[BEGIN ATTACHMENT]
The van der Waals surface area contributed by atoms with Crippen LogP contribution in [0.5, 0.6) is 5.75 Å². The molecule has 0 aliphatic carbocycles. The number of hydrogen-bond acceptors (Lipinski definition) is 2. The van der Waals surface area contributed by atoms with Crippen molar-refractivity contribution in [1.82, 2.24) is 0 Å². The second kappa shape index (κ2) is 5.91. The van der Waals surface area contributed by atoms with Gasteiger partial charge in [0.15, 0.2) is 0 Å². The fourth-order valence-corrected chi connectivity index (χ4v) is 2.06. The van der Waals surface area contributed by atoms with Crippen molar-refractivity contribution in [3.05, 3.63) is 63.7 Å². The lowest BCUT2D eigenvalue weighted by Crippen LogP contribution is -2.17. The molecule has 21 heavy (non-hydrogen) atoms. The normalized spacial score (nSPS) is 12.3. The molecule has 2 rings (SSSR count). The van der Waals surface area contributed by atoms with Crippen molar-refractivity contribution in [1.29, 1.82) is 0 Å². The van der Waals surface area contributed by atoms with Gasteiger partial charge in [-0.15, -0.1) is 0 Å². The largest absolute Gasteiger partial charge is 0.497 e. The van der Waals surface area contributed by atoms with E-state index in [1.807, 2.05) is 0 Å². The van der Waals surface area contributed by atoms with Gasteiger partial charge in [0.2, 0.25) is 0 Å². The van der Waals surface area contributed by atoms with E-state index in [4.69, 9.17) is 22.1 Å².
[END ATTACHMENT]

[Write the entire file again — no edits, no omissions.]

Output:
The van der Waals surface area contributed by atoms with Crippen LogP contribution in [0.5, 0.6) is 5.75 Å². The molecule has 0 aliphatic carbocycles. The number of hydrogen-bond acceptors (Lipinski definition) is 2. The van der Waals surface area contributed by atoms with Crippen molar-refractivity contribution in [1.82, 2.24) is 0 Å². The second kappa shape index (κ2) is 5.91. The van der Waals surface area contributed by atoms with Gasteiger partial charge in [0.15, 0.2) is 0 Å². The fourth-order valence-corrected chi connectivity index (χ4v) is 2.06. The van der Waals surface area contributed by atoms with Crippen molar-refractivity contribution in [3.05, 3.63) is 63.7 Å². The lowest BCUT2D eigenvalue weighted by Crippen LogP contribution is -2.17. The molecule has 21 heavy (non-hydrogen) atoms. The normalized spacial score (nSPS) is 12.3. The molecule has 2 rings (SSSR count). The van der Waals surface area contributed by atoms with Crippen molar-refractivity contribution in [1.29, 1.82) is 0 Å². The van der Waals surface area contributed by atoms with Gasteiger partial charge in [-0.15, -0.1) is 0 Å². The largest absolute Gasteiger partial charge is 0.497 e. The van der Waals surface area contributed by atoms with E-state index in [1.807, 2.05) is 0 Å². The van der Waals surface area contributed by atoms with Gasteiger partial charge in [0.2, 0.25) is 0 Å². The van der Waals surface area contributed by atoms with E-state index in [4.69, 9.17) is 22.1 Å².